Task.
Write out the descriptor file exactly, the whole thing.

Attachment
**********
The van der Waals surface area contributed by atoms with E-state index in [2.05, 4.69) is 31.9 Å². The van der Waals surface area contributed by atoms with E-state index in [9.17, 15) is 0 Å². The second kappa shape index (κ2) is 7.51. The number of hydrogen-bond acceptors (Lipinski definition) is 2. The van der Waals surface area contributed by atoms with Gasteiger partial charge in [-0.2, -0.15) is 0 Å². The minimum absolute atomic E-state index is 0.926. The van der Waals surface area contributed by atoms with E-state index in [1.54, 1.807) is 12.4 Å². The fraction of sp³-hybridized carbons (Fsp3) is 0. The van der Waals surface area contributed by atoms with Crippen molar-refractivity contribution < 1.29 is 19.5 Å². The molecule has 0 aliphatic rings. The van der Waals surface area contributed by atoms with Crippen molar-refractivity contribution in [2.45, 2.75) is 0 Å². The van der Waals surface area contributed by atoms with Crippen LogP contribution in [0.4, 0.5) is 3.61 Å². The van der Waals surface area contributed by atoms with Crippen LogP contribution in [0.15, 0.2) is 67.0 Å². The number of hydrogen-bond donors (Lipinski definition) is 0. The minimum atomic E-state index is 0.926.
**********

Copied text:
The van der Waals surface area contributed by atoms with E-state index in [2.05, 4.69) is 31.9 Å². The van der Waals surface area contributed by atoms with E-state index in [9.17, 15) is 0 Å². The second kappa shape index (κ2) is 7.51. The number of hydrogen-bond acceptors (Lipinski definition) is 2. The van der Waals surface area contributed by atoms with Gasteiger partial charge in [-0.2, -0.15) is 0 Å². The minimum absolute atomic E-state index is 0.926. The van der Waals surface area contributed by atoms with E-state index in [1.54, 1.807) is 12.4 Å². The fraction of sp³-hybridized carbons (Fsp3) is 0. The van der Waals surface area contributed by atoms with Crippen molar-refractivity contribution < 1.29 is 19.5 Å². The molecule has 0 aliphatic rings. The van der Waals surface area contributed by atoms with Crippen molar-refractivity contribution in [2.45, 2.75) is 0 Å². The van der Waals surface area contributed by atoms with Crippen LogP contribution in [0.4, 0.5) is 3.61 Å². The van der Waals surface area contributed by atoms with Crippen LogP contribution in [0.15, 0.2) is 67.0 Å². The number of hydrogen-bond donors (Lipinski definition) is 0. The minimum atomic E-state index is 0.926.